Today the president’s support among evangelicals, still among his most loyal constituents, has crumbled. Once close to 90 percent, the president’s approval rating among white evangelicals has fallen to a recent low below 45 percent, according to polls by the Pew Research Center. White evangelicals under 30 — the future of the church — were once Bush’s biggest fans; now they are less supportive than their elders. And the dissatisfaction extends beyond Bush. For the first time in many years, white evangelical identification with the Republican Party has dipped below 50 percent, with the sharpest falloff again among the young, according to John C. Green, a senior fellow at Pew and an expert on religion and politics. (The defectors by and large say they’ve become independents, not Democrats, according to the polls.)

Some claim the falloff in support for Bush reflects the unrealistic expectations pumped up by conservative Christian leaders. But no one denies the war is a factor. Christianity Today, the evangelical journal, has even posed the question of whether evangelicals should “repent” for their swift support of invading Iraq.

“Even in evangelical circles, we are tired of the war, tired of the body bags,” the Rev. David Welsh, who took over late last year as senior pastor of Wichita’s large Central Christian Church, told me. “I think it is to the point where they are saying: ‘O.K., we have done as much good as we can. Now let’s just get out of there.’ ”

Welsh, who favors pressed khaki pants and buttoned-up polo shirts, is a staunch conservative, a committed Republican and, personally, a politics junkie. But he told me he was wary of talking too much about politics or public affairs around the church because his congregation was so divided over the war in Iraq.

Welsh said he considered himself among those who still support the president. “I think he is a good man,” Welsh said, slowly. “He has a heart, a spiritual heart.”

But like most of the people I met at Wichita’s evangelical churches, his support for Bush sounded more than a little agonized — closer to sympathy than admiration. “Bush may not have the best people around him,” he added, delicately. “He may not have made the best decisions. He is in a quagmire right now and maybe doesn’t know how to get out. Because to pull out now would say, ‘I was wrong from the very beginning.’ ”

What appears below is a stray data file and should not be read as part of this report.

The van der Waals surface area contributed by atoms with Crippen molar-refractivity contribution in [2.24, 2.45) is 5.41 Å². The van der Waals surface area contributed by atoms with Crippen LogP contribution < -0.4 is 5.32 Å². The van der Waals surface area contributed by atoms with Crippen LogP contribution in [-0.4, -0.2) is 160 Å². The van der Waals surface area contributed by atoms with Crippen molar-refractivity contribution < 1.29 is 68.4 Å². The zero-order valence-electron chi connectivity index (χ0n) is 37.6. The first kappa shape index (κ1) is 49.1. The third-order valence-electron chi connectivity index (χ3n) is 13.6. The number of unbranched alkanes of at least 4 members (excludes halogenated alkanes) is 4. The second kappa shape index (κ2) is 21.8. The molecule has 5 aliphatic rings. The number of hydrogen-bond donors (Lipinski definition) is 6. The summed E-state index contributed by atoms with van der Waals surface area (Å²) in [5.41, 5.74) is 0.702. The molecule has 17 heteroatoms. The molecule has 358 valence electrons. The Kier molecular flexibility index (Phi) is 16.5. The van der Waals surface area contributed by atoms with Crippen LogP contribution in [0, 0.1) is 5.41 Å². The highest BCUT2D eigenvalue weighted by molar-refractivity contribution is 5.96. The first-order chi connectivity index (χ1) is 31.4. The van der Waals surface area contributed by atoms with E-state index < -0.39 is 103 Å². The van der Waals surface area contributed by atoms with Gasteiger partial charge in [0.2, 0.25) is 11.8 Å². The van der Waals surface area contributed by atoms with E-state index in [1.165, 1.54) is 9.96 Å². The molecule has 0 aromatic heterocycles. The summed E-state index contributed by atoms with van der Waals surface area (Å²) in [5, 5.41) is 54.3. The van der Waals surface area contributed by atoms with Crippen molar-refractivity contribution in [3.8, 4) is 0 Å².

Some were less ambivalent. “We know we want to get rid of Bush,” Linda J. Hogle, a product demonstrator at Sam’s Club, told me when I asked her about the 2008 election at her evangelical church’s Fourth of July picnic.

“I am glad he can’t run again,” agreed her friend, Floyd Willson. Hogle and Willson both voted for President Bush in 2004. Both are furious at the war and are looking to vote for a Democrat next year. “Upwards of a thousand boys that have been needlessly killed, it is all just politics,” Willson said.

The 16-million-member Southern Baptist Convention — the core of the evangelical movement — may be rethinking its relationship with the Republican Party, too. Three years ago, I attended its annual meeting in Indianapolis and tagged along as the denomination’s former president and several of its leaders invited the assembled pastors across a walkway to an adjacent hotel for a Bush-Cheney campaign “pastors’ reception.”

Over soft drinks, Ralph Reed, the former Christian Coalition director then working for the Bush campaign, told the pastors just how far they could go for the campaign without jeopardizing their churches’ tax-exempt status. Among the suggestions: “host a citizenship Sunday for voter registration,” “identify someone who will help in voter registration and outreach” or organize a “ ‘party for the president’ with other pastors.”

Republicans should not expect that kind of treatment from Southern Baptists again any time soon. In June of last year, in one of the few upsets since conservatives consolidated their hold on the denomination 20 years ago, the establishment’s hand-picked candidates — well-known national figures in the convention — lost the internal election for the convention’s presidency. The winner, Frank Page of First Baptist Church in Taylors, S.C., campaigned on a promise to loosen up the conservatives’ tight control. He told convention delegates that Southern Baptists had become known too much for what they were against (abortion, evolution, homosexuality) instead of what they stand for (the Gospel). “I believe in the word of God,” he said after his election, “I am just not mad about it.” (It’s a formulation that comes up a lot in evangelical circles these days.)

I asked Page about the Bush-Cheney reception at the 2004 convention. He sounded appalled. “That will not be happening with me,” he said, repeating it for emphasis. “I have cautioned our denomination to be very careful not to be seen as in lock step with any political party.”

Southern Baptists called their denomination’s turn to the right the “conservative resurgence,” meaning both a crackdown on unorthodox doctrine and a corresponding expulsion of political moderates. Page said he considered his election “a clear sign” that rank-and-file Southern Baptists felt the “conservative ascendancy has gone far enough.”